Seeking Value in Unconventional Spaces
While I don’t typically gravitate towards non-cumulative preferred shares, every once in a while, an offering comes along that’s just too intriguing to ignore. In a previous piece, I delved into the “busted” preferred shares issued by Wells Fargo (WFC), and now, let’s turn our attention to the Series L preferred shares from Bank of America Corporation (NYSE:BAC). Sporting a tantalizing 6.4% yield, these securities appear to be an interesting play on potential rate cuts in 2024. With Fed Chair Powell signaling a shift in policy may be on the horizon, betting on lower rates might just pay off handsomely.
Risk Assessment: Are Dividends Secure?
When considering an investment in preferred shares, the foremost concern is whether the company can comfortably sustain the preferred dividends. Though Bank of America is a stalwart in the financial world, it’s prudent to keep close tabs on the bank’s financial health to ensure peace of mind.
In the third quarter, Bank of America witnessed an uptick in interest income, albeit accompanied by a rise in interest expenses. This resulted in a net interest income of $14.4B, marking an increase of roughly $600M over the same period last year.
Additionally, the bank reported a total non-interest income of $10.8B alongside non-interest expenses of $15.8B, culminating in a net non-interest expense of approximately $5B. This translated to a pre-tax and pre-loan loss provision income of around $9.3B. After factoring in a $1.23B loan loss provision, the pre-tax income stood at $8.1B, with net income settling at $7.8B.
Covering the preferred dividend payments required roughly $532M, leaving a net income attributable to common shareholders at approximately $7.27B or $0.91 per share.
For the first nine months of the year, the total net profit came in at $23.4B, including around $3.3B in loan loss provisions. To cover the preferred dividend payments, BAC needed approximately 5.7% of its 9M 2023 net income, a figure that ticked up to 6.8% in the third quarter. This means the bank could sustain the preferred dividends even if loan loss provisions multiplied fivefold to $6B per quarter.
Furthermore, the evolution of Bank of America Corporation’s Common Equity Tier 1 capital position is reassuring. The CET1 capital climbed from $176B to $194B in the past four quarters, propelling the CET1 ratio from 11% to 11.9% – a robust position that bodes well for the company. Notably, the “net income” mentioned refers to the net income prior to preferred dividend payments, as denoted in the image below.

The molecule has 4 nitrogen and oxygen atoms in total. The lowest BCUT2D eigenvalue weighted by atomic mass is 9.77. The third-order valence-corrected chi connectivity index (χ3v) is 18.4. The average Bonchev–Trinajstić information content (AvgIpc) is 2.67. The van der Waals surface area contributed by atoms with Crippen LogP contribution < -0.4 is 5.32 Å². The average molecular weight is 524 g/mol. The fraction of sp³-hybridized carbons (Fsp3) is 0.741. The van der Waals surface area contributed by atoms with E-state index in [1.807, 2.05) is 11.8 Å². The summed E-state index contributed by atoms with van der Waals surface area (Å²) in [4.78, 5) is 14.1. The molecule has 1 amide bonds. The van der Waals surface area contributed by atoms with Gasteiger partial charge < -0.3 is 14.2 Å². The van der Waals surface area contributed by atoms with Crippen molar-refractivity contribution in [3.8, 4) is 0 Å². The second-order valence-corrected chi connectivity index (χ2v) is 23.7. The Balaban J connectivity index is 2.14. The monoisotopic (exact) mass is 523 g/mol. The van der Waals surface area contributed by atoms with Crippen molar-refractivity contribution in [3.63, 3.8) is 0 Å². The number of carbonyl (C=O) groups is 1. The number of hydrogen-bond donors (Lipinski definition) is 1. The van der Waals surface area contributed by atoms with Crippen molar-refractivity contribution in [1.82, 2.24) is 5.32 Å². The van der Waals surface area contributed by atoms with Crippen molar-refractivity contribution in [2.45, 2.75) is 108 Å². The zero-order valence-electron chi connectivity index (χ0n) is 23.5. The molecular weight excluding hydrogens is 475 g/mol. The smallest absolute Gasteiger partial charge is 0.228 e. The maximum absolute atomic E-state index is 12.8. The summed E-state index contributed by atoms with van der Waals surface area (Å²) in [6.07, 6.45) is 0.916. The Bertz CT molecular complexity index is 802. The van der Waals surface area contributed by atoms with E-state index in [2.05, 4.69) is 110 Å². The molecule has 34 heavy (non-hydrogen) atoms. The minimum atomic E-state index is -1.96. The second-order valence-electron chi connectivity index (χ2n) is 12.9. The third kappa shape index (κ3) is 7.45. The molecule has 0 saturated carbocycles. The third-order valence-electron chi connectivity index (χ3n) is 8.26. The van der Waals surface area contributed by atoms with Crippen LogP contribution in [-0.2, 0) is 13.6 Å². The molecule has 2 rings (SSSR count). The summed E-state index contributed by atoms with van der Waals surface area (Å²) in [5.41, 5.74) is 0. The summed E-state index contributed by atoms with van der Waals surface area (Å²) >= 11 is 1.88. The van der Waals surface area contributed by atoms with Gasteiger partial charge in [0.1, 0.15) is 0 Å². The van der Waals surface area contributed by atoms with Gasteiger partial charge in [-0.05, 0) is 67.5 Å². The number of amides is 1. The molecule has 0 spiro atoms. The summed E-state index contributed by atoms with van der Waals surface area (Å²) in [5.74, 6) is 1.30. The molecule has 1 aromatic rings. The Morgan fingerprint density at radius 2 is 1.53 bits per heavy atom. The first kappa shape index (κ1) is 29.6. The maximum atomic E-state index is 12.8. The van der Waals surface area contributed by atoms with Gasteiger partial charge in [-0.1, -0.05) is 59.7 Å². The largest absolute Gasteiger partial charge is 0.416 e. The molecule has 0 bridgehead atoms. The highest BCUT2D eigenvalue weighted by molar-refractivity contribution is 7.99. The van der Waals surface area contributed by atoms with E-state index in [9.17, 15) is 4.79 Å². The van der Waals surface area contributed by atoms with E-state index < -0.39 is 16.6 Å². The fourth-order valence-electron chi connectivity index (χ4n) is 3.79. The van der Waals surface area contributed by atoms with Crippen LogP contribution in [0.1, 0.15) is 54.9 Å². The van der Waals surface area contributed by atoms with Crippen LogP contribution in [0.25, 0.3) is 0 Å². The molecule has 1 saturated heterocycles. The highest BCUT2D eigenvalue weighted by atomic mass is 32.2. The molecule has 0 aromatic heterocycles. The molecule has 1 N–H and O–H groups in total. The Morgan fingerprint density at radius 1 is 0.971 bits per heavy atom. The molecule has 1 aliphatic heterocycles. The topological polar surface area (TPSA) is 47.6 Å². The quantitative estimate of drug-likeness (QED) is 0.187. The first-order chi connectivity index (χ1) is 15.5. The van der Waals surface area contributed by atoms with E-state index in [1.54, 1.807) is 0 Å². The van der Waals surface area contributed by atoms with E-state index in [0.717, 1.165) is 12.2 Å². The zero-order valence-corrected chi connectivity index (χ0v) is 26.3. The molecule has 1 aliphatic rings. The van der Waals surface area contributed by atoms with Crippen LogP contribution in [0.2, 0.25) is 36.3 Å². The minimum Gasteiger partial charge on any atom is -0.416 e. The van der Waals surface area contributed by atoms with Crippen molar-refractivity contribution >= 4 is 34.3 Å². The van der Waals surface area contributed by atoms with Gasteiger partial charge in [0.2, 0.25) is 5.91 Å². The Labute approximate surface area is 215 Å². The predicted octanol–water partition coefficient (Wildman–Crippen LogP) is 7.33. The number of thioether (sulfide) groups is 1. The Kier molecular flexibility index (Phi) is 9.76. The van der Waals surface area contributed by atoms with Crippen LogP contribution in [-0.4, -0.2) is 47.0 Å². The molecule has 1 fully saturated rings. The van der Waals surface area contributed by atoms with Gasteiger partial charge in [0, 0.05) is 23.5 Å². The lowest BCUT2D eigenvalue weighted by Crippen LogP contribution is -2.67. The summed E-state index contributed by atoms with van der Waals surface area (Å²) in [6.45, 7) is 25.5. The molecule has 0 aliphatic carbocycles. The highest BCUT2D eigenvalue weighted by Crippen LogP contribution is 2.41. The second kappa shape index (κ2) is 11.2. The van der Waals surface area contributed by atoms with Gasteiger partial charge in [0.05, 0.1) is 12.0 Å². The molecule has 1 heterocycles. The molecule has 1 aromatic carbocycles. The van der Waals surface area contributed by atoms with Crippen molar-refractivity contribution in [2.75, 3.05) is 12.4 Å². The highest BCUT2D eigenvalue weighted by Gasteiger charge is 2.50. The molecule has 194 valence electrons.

Unveiling a Promising Investment Opportunity
The Series L preferred shares, trading under the ticker symbol NYSE:BAC.PR.L, fall into the category of “busted” preferreds with no call option for Bank of America. Shareholders have the prerogative to convert their shares into 20 common shares, and given that the common shares are trading at just over $30, the likelihood of a forced conversion in the near term is minimal. Moreover, even in the improbable scenario of a forced conversion, holders of the preferred shares would stand to receive at least $1,300 in common shares (20 times $65), heralding an immediate 15% capital gain based on the prevailing share price of approximately $1125.
Simultaneously, these preferred shares offer a 7.25% preferred dividend based on the $1,000 principal value of the security. At the current share price of $1,125, this equates to a yielding potential of 6.40%. Although not the loftiest yield available, the appeal lies in the fact that this preferred share isn’t easily callable, and the odds of a forced conversion into common shares are remote.
Final Verdict: A Calculated Position
In my prior analysis of Bank of America’s Series L preferred shares, I opted to invest in similar insulated preferred shares issued by Wells Fargo due to their intriguing attributes. With a substantial cash inflow from bond maturities recently, I’m actively scouting for fresh income-generating opportunities to deploy these proceeds. Despite the non-cumulative nature of Bank of America’s preferred shares, I am leaning towards establishing an initial long position in the foreseeable future. The 6.4% yield is within an acceptable range for me, and if rate cuts do materialize in 2024, the price of these preferred shares is likely to ascend.
Currently, I hold no position, but it’s highly probable that I’ll initiate a long position in the imminent future.